Sramana: One of the things I like is that the type of software you are selling has a lot of exit barriers.
Rob Hull: The important things to take away as an entrepreneur is that our product is sticky. Our software becomes an integral part of a business’s ongoing monthly process. We are a part of the closing process and have consolidation capabilities for financial statements. We can quickly tell CFOs what has happened versus what was expected. We can also look out at what has happened today and tell them how we think that will change things tomorrow and in the future.
Another thing that makes us very sticky is that our software is likely to be integrated into any number of other transactional information systems. The most common integration is with ERP and general ledger. Getting good financial data out of those systems lets companies report on that data and build good score cards. In addition to that financial data, we can sit on top of any number of operation systems such as marketing or sales system. Connections into a Salesforce.com or an Eloqua, Marketo or Workday allow our customers to bring data together in one place that is then synthesized rationally. That gives them a very holistic view of their past, present, and future business.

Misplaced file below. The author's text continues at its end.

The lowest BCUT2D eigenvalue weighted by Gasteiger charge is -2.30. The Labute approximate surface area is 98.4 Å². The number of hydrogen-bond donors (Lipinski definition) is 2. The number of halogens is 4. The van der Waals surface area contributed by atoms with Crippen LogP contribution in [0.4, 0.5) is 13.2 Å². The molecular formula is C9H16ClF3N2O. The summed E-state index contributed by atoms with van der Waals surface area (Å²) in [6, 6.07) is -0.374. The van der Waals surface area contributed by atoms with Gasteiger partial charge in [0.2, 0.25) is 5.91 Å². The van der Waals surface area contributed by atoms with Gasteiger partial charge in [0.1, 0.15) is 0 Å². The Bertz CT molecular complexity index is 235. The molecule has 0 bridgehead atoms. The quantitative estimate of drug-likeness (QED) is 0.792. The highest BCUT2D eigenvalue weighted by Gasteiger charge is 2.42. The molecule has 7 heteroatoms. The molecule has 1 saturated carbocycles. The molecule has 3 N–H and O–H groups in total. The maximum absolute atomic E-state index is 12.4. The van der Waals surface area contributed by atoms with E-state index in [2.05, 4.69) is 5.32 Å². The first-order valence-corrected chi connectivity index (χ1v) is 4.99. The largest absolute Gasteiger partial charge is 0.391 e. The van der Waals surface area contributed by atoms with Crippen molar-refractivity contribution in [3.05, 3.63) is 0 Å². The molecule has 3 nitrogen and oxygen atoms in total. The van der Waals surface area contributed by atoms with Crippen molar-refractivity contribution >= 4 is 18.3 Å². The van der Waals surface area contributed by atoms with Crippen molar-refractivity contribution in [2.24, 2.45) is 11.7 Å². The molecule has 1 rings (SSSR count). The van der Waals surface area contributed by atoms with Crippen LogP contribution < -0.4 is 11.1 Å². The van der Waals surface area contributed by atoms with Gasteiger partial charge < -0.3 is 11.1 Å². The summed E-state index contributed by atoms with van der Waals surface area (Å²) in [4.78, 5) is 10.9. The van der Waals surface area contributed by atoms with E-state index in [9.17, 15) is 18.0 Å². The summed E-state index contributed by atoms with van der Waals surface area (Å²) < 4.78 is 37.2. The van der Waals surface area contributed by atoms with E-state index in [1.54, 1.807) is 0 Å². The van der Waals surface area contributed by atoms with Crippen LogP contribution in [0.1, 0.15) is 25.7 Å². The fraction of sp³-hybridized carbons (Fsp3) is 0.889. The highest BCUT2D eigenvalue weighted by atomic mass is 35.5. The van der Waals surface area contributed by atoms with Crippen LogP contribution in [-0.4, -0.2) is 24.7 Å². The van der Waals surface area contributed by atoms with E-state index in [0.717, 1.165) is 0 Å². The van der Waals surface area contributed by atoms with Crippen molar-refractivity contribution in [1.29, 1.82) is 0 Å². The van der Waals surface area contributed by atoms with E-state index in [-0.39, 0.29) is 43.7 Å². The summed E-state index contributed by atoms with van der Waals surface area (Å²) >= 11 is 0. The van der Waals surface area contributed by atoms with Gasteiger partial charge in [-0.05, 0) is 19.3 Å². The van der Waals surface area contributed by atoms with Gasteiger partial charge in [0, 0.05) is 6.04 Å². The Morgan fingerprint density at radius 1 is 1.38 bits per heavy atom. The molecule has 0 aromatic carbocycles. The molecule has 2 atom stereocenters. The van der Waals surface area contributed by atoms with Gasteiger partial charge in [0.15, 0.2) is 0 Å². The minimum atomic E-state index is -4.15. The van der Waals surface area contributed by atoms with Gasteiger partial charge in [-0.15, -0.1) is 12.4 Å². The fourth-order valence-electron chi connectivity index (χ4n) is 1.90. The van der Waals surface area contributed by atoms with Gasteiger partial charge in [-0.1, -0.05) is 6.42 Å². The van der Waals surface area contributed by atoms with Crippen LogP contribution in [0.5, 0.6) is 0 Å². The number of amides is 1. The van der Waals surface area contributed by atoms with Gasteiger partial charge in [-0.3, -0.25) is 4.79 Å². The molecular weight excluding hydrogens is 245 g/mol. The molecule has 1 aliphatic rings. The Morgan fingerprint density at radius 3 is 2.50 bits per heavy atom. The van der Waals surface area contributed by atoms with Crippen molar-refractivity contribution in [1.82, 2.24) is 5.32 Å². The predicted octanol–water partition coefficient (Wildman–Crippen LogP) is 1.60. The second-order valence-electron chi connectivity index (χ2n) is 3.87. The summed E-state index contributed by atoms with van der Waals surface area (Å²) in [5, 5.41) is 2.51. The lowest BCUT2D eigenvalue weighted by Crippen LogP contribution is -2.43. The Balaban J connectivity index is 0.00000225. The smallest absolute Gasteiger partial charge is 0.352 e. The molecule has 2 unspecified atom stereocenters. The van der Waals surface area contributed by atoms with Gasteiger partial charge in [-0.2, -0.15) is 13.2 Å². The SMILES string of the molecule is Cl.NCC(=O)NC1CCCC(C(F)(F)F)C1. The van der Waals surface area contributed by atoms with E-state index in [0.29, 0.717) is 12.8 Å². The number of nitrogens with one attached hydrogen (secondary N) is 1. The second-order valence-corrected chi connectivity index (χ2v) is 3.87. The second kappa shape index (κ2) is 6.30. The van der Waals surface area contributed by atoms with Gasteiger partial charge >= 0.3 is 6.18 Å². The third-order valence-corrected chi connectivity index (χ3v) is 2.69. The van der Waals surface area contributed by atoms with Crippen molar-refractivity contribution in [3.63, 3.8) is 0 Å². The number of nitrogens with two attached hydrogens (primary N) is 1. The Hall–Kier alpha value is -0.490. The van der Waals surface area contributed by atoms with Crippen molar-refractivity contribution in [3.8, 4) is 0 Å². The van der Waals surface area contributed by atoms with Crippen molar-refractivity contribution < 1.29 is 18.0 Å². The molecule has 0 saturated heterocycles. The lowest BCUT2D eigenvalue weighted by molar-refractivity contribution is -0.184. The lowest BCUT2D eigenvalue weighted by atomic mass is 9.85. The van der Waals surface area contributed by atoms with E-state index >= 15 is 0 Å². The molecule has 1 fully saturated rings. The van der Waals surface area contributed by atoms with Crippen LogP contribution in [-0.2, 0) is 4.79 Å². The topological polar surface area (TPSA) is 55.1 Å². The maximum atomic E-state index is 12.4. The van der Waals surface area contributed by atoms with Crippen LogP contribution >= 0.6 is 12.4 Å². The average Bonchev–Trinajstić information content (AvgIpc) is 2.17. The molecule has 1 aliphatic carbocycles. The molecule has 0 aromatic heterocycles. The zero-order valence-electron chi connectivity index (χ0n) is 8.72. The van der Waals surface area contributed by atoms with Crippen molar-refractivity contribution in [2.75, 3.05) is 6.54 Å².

Sramana: Can you give us a summary of your financing strategy?
Rob Hull: I like to think of this as two stages. The first stage was a very capital-efficient company building phase where we had to build the technology, prove the market existing, validate the business model, and prove that customer demand was there.
The first $35 million of financing took us through that phase. We proved that there was a market, that our product worked well, and we were able to obtain great customer references. We were able to show that the market was very large. We proved that we could succeed from a business model perspective. In the 2008 and 2009 downturn, we shifted our focus to make sure that we were a cash flow positive business.
Sramana: You said that you used the first $35 million to achieve the goals of phase 1. What revenue run rate were you able to get to with $35 million?
Rob Hull: I don’t remember exactly what the revenue was, but we also don’t talk specifically about revenue details. I can tell you that in 2012, we were able to raise the capital we needed to reinvest in growth. We were able to reinvest the money in the business to capitalize on our market leading position and take advantage of this very large market opportunity. That is what we have used the last $65 million for. We are using that money to accelerate growth.